|Publication number||US4298685 A|
|Application number||US 06/035,619|
|Publication date||Nov 3, 1981|
|Filing date||May 3, 1979|
|Priority date||May 4, 1978|
|Also published as||DE2953449A1, EP0005271A2, EP0005271A3|
|Publication number||035619, 06035619, US 4298685 A, US 4298685A, US-A-4298685, US4298685 A, US4298685A|
|Inventors||Indu Parikh, Pedro Cuatrecasas|
|Original Assignee||Burroughs Wellcome Co.|
|Export Citation||BiBTeX, EndNote, RefMan|
|Patent Citations (4), Non-Patent Citations (5), Referenced by (116), Classifications (30), Legal Events (2)|
|External Links: USPTO, USPTO Assignment, Espacenet|
The present invention provides a quantitative method for the determination of biological substances and more particularly, provides an enzyme immunoassay of such substances in biological fluids.
There is a continuous need in medical practice and research for rapid, accurate, quantitative determinations of biological substances at extremely low concentrations. The presence of drugs or narcotics in body fluids, such as saliva, blood or urine, has to be determined in very small quantities with satisfactory accuracy. In addition, in medical diagnosis, it is frequently important to know the presence of various substances which are synthesised naturally by the body or ingested. These include hormones, both steroids and polypeptides, prostaglandins, and toxins as well as other materials which may be involved in body functions.
To meet these needs, a number of ways have been devised for analysing for trace amounts of materials. A common method for isolating and detecting substances in biological fluid is use of thin layer chromatography (TLC), for example, in combination with mass spectroscopy or gas phase chromatography. However, TLC has a number of deficiencies in being slow, being subject to a wide range of interfering materials, and suffering from severe fluctuations in reliability. Therefore, the absence of satisfactory alternatives has resulted in intense research efforts to determine improved methods of separation and identification.
An alternative to TLC has been radioimmunoassay (RIA). Here antibodies for specific haptens or antigens are employed. By mixing an antibody with solutions of the hapten or antigen, and with a radioactive hapten or antigen analogue, the radioactive analogue will be prevented from binding to the antibody to an extent directly related to the concentration of hapten or anitgen in the solution. By then separating and assaying the free radioactive analogue from the antibody bound radioactive analogue, one can indirectly determine the amount of hapten or antigen in the original solution. However, the use of radioisotopes in such an assay could be a potential health hazard and, furthermore, the instrumentation generally required for radioimmunoassay is relatively sophisticated and generally too expensive too allow small hospitals and physicians to routinely perform, for example, a patient's blood or urine analysis. Enzyme immunoassay overcomes the above problems and in addition, has the unique advantage of potential amplification of the measured parameter.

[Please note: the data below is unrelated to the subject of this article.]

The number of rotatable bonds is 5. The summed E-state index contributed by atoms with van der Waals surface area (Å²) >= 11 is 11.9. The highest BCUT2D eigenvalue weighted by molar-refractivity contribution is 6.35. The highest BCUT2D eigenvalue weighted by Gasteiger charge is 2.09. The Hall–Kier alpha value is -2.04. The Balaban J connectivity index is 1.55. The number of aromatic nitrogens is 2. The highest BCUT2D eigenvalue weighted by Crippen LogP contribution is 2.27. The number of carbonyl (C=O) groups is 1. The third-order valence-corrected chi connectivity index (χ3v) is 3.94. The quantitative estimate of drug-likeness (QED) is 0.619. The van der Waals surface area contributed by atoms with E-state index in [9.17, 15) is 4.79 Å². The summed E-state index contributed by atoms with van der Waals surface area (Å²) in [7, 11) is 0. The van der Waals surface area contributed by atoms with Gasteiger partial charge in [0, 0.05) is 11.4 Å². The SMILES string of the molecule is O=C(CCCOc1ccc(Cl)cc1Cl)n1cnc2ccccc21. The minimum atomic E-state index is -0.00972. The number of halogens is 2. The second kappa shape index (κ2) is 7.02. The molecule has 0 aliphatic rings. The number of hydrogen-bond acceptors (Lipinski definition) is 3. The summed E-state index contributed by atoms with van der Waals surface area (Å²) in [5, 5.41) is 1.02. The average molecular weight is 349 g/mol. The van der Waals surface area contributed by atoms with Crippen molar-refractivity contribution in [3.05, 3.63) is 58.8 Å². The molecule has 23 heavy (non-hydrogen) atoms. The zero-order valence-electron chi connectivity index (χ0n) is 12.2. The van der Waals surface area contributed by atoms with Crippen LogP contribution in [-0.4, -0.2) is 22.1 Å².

In essence this method replaces the radioactive biological substance analogue with an enzyme labelled biological substance (hapten or antigen). Such modified enzyme molecules retain their enzymatic activity and the enzyme-labelled biological substance will compete for antibody complex formation with the unknown amount of free biological substance in the system. The complexes may be separated (cf. U.K. Pat. No. 1,348,935) in view of their insolubility in certain instances and the activity of this, or the part remaining in solution is used as a measure of the amount of antigen originally present. The same principle may be applicable to a reverse system, using enzyme-labelled antibodies whenever the unmodified version of the same antibody present in biological fluids has to be determined.
It has now been found that covalent attachment of biotin (Vitamin H) to the antibody molecule, resulting in a soluble biotin-tagged complex, facilitates convenient separation of all antibody forms including all enzyme-labelled and unlabelled biological substance-antibody complexes. The separation process can then be performed by the use of the biotin-specific receptor protein, avidin, which is immobilised in an insoluble form. The very strong affinity between avidin and biotin, which approaches covalent bond character, results in insolubilisation of all antibody forms and consequently allows an extremely efficient and easy removal of all biotin-tagged antibodies, and complexes formed by such antibodies.
According to one aspect of the present invention, therefore, there is provided a process for the detection and/or determination of a biological substance in a test sample, which comprises admixing the test sample, a predetermined quantity of a soluble enzyme-labelled form of the biological substance, and a predetermined quantity of a soluble biotintagged antibody raised against the biological substance, allowing to come to equilibrium, adding insolubilised avidin, separating the resulting solid phase from the liquid phase and determining the enzyme activity of either of these phases.